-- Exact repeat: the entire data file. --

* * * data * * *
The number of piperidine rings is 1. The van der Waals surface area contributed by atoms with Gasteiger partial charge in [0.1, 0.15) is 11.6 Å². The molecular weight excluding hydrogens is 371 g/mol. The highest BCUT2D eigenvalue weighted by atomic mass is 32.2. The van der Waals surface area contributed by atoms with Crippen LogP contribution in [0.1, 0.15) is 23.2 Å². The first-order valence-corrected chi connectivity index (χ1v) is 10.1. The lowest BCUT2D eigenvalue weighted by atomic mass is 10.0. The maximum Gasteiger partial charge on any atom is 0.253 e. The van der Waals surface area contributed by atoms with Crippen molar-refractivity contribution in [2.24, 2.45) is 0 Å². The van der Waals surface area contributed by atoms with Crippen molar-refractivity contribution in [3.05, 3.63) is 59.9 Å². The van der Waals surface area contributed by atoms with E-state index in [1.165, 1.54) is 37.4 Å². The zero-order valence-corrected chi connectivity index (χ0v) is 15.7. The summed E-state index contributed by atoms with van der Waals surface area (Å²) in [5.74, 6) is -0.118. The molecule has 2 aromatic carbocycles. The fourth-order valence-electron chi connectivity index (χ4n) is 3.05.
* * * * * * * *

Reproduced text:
The number of piperidine rings is 1. The van der Waals surface area contributed by atoms with Gasteiger partial charge in [0.1, 0.15) is 11.6 Å². The molecular weight excluding hydrogens is 371 g/mol. The highest BCUT2D eigenvalue weighted by atomic mass is 32.2. The van der Waals surface area contributed by atoms with Crippen LogP contribution in [0.1, 0.15) is 23.2 Å². The first-order valence-corrected chi connectivity index (χ1v) is 10.1. The lowest BCUT2D eigenvalue weighted by atomic mass is 10.0. The maximum Gasteiger partial charge on any atom is 0.253 e. The van der Waals surface area contributed by atoms with Crippen molar-refractivity contribution in [2.24, 2.45) is 0 Å². The van der Waals surface area contributed by atoms with Crippen molar-refractivity contribution in [3.05, 3.63) is 59.9 Å². The van der Waals surface area contributed by atoms with E-state index in [1.165, 1.54) is 37.4 Å². The zero-order valence-corrected chi connectivity index (χ0v) is 15.7. The summed E-state index contributed by atoms with van der Waals surface area (Å²) in [5.74, 6) is -0.118. The molecule has 2 aromatic carbocycles. The fourth-order valence-electron chi connectivity index (χ4n) is 3.05.